Lateral ski jumps

Lateral ski jumps will work on POWER and BALANCE!  It is a very dynamic movement which means mechanics become trickier!  Make sure you are landing “soft” and with a bent knee.  Shoot for doing 10 times to each side!  Modification: You can make this easier by not jumping as far each way or you can make it harder by jumping farther and coming into a deeper knee bend when you land!

Illustration of the lateral ski jump exercise

Split Squat

Split squats help you strengthen all muscles in your lower extremities and require a lot of control and stability.  It’s important to keep in mind not to let your knees cave in.  Always remember QUALITY over QUANTITY! Never continue with poor mechanics due to fatigue.  STOP, take a break, and begin again when you are ready.  

Modification: You could make it easier by not going as deep into a squat.

Illustration of the split squat exercise

Wall Sit

Sit back against the wall with your back flat to engage your core, your shoulders back to have good posture, and your hips and knees at 90 degrees. The main muscle you are working with this exercise is your quadriceps muscle which is heavily activated going downhill skiing! Try and hold for at least 1 minute.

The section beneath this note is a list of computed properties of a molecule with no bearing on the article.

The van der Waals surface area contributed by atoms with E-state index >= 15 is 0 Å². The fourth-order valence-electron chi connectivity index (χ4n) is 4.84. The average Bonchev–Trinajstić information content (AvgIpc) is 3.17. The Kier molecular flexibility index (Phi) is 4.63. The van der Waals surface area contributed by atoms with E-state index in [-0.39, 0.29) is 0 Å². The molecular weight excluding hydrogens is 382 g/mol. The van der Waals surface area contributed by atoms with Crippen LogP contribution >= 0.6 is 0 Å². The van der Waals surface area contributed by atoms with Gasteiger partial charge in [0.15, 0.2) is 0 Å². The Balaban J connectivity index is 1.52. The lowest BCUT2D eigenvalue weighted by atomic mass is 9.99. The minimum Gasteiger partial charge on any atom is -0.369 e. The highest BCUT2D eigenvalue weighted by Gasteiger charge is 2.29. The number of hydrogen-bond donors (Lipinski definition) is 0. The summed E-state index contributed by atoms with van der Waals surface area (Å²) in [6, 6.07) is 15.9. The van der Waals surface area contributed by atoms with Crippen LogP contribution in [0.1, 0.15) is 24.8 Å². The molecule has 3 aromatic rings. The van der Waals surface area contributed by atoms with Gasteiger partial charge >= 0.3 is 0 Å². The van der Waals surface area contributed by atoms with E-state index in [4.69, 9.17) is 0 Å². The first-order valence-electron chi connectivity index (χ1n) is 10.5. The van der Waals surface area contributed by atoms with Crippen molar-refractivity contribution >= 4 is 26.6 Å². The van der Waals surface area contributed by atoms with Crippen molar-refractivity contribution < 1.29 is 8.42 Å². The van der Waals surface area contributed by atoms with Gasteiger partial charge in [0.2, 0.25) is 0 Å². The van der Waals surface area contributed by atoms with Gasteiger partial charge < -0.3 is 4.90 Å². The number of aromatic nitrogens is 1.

Illustration of the wall sit exercise

Single Leg Squats

You need to have equal leg strength so that you are strong in your ski turns going BOTH directions. Typically we find someone is much weaker in one glute (aka butt muscle) compared to the other! And this will put you at risk for an injury, such as an ACL tear!

Illustration of the single leg squat exercise, strength training for skiing

Dead Bugs, Plank, & Inchworm

The core is constantly engaging when you’re downhill or cross country skiing so you want a strong one! You also want one that can last throughout the day, not just the first couple of runs! If you’re interested in more core exercises, check out our Core Exercises playlist on YouTube.

Illustration of the dead bug exercise, strength training for skiingIllustration of a plank exerciseIllustration of the Inchworm exercise, strength training for skiing






Do you feel like you could use some help with strength training for skiing? Have you experienced a skiing injury this season or still feel the effects from a previous injury? Physical Therapy is a great option to improve your range of motion, re-strengthen the injured muscles, and prevent it from being too easily injured from even other activities again in the future! Give us a call and we can talk about your options today!


What our Patients are Saying:

 “My surgeon referred me to Resolve Physical Therapy, after a total knee replacement. I worked with the Therapists there for 4 months and saw steady progress to the point of being fully functional again. Both, Jen and Jenny, are experts in their field and have personally attended knee and hip surgeries to observe and understand the procedure and how it impacts the patient. During my rehab they were in constant contact with my surgeon over my progress. I felt that they listened to me and adjusted every session according to my feedback. Besides all that, they are a pleasure to be around. I will miss working with them.”     -Alexis